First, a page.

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  • Shop walls

    I am re-aranging my shop and added another wall into the design. I know I know... what the he#$ would I add a wall for in the shop as it would eat up room. In fact the area I am adding the wall to will cover my hot water heater and air-conditioner pre-filter unit in the shopage. So the wall will in fact keep me from hiting important gas lines with stray lumber and also keep dust etc out of the airconditioner pre-filter and the gas combustion from the aforementioned aironditioner/heater and the water heater gas unit. Also it will give me some added space to hang jigs, blade holders etc etc etc. So my question is what is a viable material to cover the finished wall with. Should I go with standard dry-wall or would 1/2 or 3/4 inch ply be stronger to hang shelving jigs ect from. keep in mind the front wall is only 8' tall by 10 foot long with a corner wall 8'tall by 5' long. On one last note while the wall still isnt finished any idea for cool features to add into the wall. It will be dedicated to shop area so now is the time so to speak. I have already started toying around with the idea to build a built in holder for sheet goods etc. Any other ideas.

    thanks in advance

  • #2
    Re: Shop walls

    You could use slot wall panels. That would allow a lot of versatility in hanging shelves or just about anything else.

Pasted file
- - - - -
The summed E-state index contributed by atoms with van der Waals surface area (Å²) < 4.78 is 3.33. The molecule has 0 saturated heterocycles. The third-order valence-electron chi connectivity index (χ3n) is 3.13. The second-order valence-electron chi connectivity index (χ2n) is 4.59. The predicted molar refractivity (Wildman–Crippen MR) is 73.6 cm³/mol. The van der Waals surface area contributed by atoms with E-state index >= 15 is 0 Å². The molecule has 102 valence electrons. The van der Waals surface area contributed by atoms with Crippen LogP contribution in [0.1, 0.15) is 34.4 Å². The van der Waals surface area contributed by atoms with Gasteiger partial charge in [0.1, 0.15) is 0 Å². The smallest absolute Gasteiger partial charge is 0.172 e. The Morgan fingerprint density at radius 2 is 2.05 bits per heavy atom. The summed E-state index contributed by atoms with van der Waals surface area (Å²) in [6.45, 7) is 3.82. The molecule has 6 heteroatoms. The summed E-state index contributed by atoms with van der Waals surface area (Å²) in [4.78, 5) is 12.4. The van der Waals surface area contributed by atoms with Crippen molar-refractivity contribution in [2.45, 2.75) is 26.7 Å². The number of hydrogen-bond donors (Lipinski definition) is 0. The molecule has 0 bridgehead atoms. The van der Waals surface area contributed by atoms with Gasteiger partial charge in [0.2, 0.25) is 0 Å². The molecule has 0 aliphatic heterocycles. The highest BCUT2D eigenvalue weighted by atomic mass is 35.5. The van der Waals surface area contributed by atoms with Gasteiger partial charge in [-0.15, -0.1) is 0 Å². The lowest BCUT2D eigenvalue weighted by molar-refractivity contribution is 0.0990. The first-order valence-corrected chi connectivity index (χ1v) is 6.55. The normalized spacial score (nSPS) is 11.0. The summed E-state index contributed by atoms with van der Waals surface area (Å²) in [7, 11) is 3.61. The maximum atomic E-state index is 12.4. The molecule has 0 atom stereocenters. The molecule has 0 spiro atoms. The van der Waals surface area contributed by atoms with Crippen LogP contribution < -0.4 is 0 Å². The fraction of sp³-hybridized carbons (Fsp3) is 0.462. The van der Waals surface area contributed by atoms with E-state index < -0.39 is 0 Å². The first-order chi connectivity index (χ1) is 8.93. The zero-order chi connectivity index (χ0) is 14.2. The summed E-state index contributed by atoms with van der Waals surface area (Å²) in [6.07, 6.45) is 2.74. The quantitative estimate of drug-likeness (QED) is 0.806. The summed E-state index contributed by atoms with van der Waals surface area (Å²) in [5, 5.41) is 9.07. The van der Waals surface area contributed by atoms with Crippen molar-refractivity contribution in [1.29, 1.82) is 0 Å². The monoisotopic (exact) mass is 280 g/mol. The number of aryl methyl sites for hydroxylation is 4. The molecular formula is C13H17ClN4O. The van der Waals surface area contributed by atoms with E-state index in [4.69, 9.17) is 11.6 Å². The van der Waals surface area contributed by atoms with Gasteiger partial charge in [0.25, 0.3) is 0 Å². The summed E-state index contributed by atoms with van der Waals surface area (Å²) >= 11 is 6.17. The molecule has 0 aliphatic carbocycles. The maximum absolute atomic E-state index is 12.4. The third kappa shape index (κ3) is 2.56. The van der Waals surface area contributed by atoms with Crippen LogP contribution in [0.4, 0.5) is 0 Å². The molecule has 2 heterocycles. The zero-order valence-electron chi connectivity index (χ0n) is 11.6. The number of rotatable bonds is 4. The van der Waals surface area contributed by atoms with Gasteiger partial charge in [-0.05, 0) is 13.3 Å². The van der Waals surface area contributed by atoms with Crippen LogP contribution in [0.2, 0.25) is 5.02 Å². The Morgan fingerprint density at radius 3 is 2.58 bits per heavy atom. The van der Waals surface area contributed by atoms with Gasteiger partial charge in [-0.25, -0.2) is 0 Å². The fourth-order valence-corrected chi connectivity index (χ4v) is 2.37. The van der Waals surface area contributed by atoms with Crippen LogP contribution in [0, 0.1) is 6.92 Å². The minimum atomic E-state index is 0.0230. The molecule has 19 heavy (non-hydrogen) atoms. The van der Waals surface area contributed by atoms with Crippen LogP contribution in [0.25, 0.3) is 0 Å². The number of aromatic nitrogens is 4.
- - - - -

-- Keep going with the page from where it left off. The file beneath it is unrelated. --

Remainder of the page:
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    • #3
      Re: Shop walls

      Hugely variable and personal topic, Drift. W.Weasel had a i=nice suggestion but if you're like me and want to do it on the cheap the drywall suggestion is probably about as cheap as they come. I covered a wall in my basement machine shop with tempered hardboard - $6/ sheet at the time, but my wood shop is done in OSB which was $5/sheet (that tells how long ago that was!!). Each has its strong points and its weaknesses. I like the OSB because I can hang anything almost anywhere and it's pretty resistant to any of my attempts to swing a board and put it through a wall when I'm not watching.

      Good luck and keep us posted.
      Later,
      Chiz

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      • #4
        Re: Shop walls

        You may wish to investigate building codes in your area and utilize some of the fire code wall building requirements eg fireproof sheetrock and fireproof caulking at the wall and ceiling intersections.

        In one of last years editions of American Woodworker, which I can not now find "Arrrrrh", there is a clever wall hanging system that uses strips of 3/4 and 1/4 inch plywood which I built for my shop. To quote from "The Road Less Traveled" "...it has made all the difference."

        Tom

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        • #5
          Re: Shop walls

          If possible, adding an outlet or 2 might not be a bad idea either. You can never have enough access to power.....
          Still enjoying all 10 fingers!